Sunday, Jan. 18, 2009

Harriet Miers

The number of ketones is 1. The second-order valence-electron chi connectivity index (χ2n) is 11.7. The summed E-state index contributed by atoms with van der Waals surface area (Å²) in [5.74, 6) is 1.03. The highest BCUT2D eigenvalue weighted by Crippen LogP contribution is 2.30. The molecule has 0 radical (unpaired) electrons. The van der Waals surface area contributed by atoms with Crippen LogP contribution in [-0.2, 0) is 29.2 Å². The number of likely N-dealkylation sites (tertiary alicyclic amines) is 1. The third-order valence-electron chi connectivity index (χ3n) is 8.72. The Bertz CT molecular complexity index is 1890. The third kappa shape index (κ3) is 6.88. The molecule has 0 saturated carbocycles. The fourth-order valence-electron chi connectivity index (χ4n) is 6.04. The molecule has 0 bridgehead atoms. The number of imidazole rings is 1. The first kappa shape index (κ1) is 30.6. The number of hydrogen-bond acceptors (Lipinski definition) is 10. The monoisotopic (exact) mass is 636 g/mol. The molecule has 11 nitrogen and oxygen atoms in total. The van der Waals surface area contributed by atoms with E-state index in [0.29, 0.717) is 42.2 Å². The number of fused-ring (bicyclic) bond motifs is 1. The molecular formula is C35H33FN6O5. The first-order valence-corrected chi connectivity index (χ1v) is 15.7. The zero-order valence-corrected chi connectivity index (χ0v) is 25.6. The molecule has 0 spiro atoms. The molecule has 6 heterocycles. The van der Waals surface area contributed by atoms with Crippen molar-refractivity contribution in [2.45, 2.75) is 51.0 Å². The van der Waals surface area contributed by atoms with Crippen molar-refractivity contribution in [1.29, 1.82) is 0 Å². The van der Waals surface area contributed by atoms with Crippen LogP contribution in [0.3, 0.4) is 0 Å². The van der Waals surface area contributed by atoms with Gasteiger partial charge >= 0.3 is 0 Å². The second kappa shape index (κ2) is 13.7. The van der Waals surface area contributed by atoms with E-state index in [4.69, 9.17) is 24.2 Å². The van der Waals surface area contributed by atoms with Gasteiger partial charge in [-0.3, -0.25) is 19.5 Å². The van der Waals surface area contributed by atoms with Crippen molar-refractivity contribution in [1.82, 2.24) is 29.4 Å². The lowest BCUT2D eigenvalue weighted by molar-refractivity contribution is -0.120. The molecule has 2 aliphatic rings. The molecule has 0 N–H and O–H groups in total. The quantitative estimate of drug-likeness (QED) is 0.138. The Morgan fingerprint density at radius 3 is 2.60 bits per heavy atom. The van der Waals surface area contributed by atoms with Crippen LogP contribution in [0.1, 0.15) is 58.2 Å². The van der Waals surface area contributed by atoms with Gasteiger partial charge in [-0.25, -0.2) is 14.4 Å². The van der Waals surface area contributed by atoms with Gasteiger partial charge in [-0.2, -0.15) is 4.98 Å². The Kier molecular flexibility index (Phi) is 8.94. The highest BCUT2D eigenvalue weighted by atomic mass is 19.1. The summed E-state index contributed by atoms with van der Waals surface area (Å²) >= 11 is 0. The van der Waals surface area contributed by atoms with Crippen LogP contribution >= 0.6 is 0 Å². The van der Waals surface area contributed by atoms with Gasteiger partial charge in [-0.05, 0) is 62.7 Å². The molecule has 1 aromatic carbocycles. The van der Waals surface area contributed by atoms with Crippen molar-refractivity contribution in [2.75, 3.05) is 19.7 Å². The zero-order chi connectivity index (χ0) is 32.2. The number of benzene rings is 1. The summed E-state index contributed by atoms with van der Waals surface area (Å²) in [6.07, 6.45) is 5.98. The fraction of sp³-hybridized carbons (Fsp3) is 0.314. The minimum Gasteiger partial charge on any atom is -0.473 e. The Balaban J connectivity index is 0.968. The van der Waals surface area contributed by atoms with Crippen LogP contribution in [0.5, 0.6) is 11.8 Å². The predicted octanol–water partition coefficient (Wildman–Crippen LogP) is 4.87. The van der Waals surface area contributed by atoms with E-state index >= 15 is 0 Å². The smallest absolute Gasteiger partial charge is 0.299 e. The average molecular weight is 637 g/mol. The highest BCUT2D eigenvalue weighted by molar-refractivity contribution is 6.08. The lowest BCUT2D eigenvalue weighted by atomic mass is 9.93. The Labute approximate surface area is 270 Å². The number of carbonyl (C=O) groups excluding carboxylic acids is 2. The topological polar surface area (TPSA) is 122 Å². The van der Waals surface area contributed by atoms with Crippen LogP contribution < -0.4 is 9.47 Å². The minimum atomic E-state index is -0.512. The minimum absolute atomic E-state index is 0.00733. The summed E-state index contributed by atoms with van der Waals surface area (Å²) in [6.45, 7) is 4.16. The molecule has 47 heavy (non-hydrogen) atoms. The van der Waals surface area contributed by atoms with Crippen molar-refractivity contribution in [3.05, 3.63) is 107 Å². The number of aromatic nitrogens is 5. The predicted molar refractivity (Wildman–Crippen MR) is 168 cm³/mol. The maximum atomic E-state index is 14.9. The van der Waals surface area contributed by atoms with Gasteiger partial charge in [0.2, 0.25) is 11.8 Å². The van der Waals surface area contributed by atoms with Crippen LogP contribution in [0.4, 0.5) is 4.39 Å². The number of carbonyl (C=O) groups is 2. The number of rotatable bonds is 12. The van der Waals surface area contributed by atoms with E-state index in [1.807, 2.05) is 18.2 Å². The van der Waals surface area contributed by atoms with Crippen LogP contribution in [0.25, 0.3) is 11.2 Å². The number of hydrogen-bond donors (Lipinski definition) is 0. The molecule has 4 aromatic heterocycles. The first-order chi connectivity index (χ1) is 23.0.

Miers' Oct. 3, 2005 nomination to the U.S. Supreme Court seat vacated by Justice Sandra Day O'Connor helped fuel the argument that Bush rewarded cronyism over competence. It's not that Miers wasn't competent — the Texas-born attorney excelled as a litigator and became the first woman to assume the presidency of the state's bar association. But she lacked the proper pedigree for a vaunted spot on the Court, whose members must plumb the deepest and most complex nuances of the U.S constitution. She had never served as a judge, or even as a law professor. Her main qualification, detractors commented, was that Miers had served Bush as White House counsel, where she cultivated the president's trust and earned a reputation for fierce loyalty. When the President tapped her for the High Court, he was assailed by both sides of the political spectrum for her lack of credentials and scant record. To quell the growing storm over her selection, Miers resigned.